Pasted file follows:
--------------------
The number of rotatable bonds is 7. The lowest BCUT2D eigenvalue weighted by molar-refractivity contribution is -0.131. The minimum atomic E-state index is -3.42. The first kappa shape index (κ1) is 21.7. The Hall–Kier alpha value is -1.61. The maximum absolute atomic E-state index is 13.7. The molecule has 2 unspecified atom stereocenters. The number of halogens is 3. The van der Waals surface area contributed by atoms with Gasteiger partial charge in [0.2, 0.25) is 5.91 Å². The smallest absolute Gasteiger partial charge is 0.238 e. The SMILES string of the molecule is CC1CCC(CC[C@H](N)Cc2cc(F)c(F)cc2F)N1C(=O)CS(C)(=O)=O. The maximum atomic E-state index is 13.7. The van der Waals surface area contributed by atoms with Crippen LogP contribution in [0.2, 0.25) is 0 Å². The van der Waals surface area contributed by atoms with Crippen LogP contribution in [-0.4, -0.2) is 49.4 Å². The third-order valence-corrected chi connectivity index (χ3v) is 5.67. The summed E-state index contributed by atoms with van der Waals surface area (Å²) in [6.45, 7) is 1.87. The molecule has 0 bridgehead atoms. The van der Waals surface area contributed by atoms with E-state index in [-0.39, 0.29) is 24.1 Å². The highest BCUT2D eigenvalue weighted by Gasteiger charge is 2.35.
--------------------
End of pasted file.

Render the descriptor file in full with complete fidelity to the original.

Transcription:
The number of rotatable bonds is 7. The lowest BCUT2D eigenvalue weighted by molar-refractivity contribution is -0.131. The minimum atomic E-state index is -3.42. The first kappa shape index (κ1) is 21.7. The Hall–Kier alpha value is -1.61. The maximum absolute atomic E-state index is 13.7. The molecule has 2 unspecified atom stereocenters. The number of halogens is 3. The van der Waals surface area contributed by atoms with Gasteiger partial charge in [0.2, 0.25) is 5.91 Å². The smallest absolute Gasteiger partial charge is 0.238 e. The SMILES string of the molecule is CC1CCC(CC[C@H](N)Cc2cc(F)c(F)cc2F)N1C(=O)CS(C)(=O)=O. The maximum atomic E-state index is 13.7. The van der Waals surface area contributed by atoms with Crippen LogP contribution in [0.2, 0.25) is 0 Å². The van der Waals surface area contributed by atoms with Crippen LogP contribution in [-0.4, -0.2) is 49.4 Å². The third-order valence-corrected chi connectivity index (χ3v) is 5.67. The summed E-state index contributed by atoms with van der Waals surface area (Å²) in [6.45, 7) is 1.87. The molecule has 0 bridgehead atoms. The van der Waals surface area contributed by atoms with E-state index in [-0.39, 0.29) is 24.1 Å². The highest BCUT2D eigenvalue weighted by Gasteiger charge is 2.35.